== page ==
I asked Roland Rom Colthoff and David Dow more about how the collaboration might work. Rom Colthoff offered "There's lots to go around, it will be no problem sharing it. It may come down to drawing a line. Cities build themselves through a chaotic mélange of things. To have a homogenous thing is kind of dangerous; you can't think of all the exigencies that could arise." Dow's take was that "Diamond Schmitt has a lot of experience doing joint ventures and working in collaboration with other firms all across the country, so we are quite comfortable that this will work out very well."

I asked if it was common to have two firms who are so strong in the design aspect to be working together on a project like this. Said Dow; "Good architects can recognize a good idea. The origin of the idea is less important than the idea itself. There may be some checking your ego at the door, but if you work in a cooperative manner and keep your eye on the merit of the ideas, then it will work very well. I am very confident that with RAW we have a lot of affinity in our approach. We should work together in a very complimentary manner with a minimum of debate!"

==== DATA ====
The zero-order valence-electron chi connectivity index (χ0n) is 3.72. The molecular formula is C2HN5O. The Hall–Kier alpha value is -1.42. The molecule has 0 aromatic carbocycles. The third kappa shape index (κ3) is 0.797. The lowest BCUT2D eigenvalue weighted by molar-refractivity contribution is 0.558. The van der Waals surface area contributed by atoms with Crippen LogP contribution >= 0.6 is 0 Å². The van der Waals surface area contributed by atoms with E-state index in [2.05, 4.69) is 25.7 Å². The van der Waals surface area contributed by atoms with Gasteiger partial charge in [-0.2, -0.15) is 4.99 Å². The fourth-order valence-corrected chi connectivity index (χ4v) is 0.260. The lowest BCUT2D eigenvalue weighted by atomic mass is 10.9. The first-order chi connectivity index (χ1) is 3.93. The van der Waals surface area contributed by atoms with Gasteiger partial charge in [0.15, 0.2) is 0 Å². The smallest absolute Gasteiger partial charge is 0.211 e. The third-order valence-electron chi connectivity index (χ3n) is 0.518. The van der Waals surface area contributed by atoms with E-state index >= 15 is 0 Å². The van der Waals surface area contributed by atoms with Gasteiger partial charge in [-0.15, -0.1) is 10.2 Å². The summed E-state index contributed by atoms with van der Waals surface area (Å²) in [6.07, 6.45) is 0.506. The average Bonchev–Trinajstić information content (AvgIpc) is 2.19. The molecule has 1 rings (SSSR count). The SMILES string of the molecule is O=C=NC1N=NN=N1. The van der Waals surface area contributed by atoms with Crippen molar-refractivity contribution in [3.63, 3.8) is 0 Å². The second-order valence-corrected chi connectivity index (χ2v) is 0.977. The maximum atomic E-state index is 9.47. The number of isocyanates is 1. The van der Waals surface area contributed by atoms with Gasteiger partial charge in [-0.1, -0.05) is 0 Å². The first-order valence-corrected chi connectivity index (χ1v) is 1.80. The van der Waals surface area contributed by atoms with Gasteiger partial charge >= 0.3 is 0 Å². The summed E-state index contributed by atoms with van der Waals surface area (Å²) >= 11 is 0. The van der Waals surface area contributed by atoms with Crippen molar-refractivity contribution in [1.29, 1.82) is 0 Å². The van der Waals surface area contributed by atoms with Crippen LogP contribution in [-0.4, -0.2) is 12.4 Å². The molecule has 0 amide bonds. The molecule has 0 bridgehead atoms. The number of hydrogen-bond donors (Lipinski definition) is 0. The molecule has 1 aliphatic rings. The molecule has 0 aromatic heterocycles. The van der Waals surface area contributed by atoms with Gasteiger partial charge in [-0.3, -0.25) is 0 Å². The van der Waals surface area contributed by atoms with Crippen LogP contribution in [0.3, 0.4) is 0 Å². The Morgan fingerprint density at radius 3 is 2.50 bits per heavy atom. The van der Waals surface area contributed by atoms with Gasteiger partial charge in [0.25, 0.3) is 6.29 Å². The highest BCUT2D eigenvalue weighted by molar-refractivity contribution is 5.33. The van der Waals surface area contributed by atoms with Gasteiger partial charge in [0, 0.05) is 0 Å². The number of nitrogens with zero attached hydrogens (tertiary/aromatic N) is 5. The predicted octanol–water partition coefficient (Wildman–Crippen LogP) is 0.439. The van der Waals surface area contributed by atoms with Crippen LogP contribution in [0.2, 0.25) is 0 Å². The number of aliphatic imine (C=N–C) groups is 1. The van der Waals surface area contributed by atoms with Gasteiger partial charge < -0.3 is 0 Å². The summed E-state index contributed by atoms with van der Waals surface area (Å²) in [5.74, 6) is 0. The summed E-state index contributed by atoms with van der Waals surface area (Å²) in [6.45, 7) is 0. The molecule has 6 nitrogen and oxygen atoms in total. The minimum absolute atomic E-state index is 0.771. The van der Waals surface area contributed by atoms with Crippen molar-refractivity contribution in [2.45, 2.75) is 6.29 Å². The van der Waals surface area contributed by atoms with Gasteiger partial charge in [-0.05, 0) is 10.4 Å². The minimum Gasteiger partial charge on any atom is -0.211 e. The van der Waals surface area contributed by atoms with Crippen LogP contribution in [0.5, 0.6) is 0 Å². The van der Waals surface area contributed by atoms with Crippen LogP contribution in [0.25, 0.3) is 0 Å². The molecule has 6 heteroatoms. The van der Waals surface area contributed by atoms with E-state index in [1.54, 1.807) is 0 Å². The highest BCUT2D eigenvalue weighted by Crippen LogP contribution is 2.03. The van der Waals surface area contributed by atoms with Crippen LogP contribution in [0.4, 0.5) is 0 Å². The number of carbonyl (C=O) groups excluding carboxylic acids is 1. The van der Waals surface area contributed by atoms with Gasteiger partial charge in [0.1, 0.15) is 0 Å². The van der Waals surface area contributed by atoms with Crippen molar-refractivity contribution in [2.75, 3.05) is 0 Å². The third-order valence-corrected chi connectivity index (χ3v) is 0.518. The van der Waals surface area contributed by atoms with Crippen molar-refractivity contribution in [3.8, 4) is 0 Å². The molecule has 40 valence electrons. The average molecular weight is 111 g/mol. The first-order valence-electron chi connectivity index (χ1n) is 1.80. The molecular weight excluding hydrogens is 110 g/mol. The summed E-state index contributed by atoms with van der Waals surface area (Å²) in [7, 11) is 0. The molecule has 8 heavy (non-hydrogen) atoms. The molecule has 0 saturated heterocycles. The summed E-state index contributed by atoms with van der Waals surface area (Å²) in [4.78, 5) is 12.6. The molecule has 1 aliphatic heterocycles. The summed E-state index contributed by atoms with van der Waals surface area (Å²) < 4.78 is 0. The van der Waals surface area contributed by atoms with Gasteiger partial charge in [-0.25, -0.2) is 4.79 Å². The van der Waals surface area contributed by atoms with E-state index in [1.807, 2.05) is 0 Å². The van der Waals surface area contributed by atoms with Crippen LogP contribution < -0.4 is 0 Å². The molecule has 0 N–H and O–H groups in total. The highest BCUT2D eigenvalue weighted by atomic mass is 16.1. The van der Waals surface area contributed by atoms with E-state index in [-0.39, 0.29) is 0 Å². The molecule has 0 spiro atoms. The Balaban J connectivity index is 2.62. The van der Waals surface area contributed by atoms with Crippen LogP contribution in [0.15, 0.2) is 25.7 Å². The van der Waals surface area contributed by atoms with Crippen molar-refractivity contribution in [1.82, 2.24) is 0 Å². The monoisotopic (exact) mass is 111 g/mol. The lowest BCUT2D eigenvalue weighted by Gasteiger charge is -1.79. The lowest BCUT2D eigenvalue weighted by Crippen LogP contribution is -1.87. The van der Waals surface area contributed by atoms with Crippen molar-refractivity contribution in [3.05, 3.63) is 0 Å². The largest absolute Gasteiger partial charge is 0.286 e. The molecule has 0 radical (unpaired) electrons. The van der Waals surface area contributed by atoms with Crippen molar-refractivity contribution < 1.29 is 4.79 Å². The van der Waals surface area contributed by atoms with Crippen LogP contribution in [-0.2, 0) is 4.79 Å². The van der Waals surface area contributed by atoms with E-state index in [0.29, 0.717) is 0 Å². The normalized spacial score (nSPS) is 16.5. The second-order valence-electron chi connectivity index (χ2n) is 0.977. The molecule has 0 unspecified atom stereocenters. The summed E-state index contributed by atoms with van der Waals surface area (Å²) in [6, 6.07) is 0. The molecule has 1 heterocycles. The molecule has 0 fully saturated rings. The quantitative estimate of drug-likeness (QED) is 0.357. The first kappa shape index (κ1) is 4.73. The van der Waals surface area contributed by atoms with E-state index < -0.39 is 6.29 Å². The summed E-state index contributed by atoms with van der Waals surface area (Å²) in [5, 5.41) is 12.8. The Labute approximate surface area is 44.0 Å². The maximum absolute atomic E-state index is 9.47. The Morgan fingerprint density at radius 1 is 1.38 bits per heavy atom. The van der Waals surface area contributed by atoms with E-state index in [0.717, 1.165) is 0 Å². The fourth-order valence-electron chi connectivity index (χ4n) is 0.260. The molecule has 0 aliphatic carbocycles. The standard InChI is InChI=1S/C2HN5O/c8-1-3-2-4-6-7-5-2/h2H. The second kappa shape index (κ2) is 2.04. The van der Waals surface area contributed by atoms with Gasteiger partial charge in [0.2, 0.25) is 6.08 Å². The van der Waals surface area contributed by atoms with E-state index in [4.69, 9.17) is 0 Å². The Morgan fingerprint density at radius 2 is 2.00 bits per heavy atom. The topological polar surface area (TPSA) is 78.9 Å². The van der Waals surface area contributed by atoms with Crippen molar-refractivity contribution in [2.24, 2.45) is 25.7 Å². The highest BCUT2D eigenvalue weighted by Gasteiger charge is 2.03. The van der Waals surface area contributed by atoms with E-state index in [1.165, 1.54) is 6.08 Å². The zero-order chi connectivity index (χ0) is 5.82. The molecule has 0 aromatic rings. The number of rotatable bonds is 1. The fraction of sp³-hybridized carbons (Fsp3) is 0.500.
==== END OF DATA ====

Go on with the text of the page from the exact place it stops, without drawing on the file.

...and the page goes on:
Dr. Ian McBurnie, architecture professor at Ryerson and member of the judges' panel said "The panel decided that RAW's submission was the strongest of the four in its totality, in the way that it produced a road that parallels the conservation area to the south so that in fact the project fronts the conservation area; it treats it as an urban park. It lines it with townhouses and with shops creating very much a civic environment. The jury also believed very much in the garden on the roof as it was proposed by RAW, in the way one can walk up, across, and back down at the other end. The RAW design can also be rolled out incrementally, which is very important in a project of this scale.

"It is also a win-win that Diamond Schmitt is involved. Anytime you invite the public to comment on something, you don't take the results for granted. The very fact that Pong invited the public to comment demonstrates his interest in what the public thinks. The respectful thing to do then is to listen.

"Each of the four teams [including Hariri Pontarini Architects and Core Architects] is a top tier design firm and as professionals there would be no problem whatsoever in having any of them collaborate to produce an evolved solution representing the greatest strengths of their proposals."

For a comprehensive look at the proposals, you can refer to UrbanToronto's other Harmony Village Lake Simcoe resources: the winning teams' entries can be found in the UT dataBase listing linked below, while all of the proposals can be found in the associated Projects and Construction Forum thread.

Have a comment? Leave one here, or join the discussion in one of our Forum threads.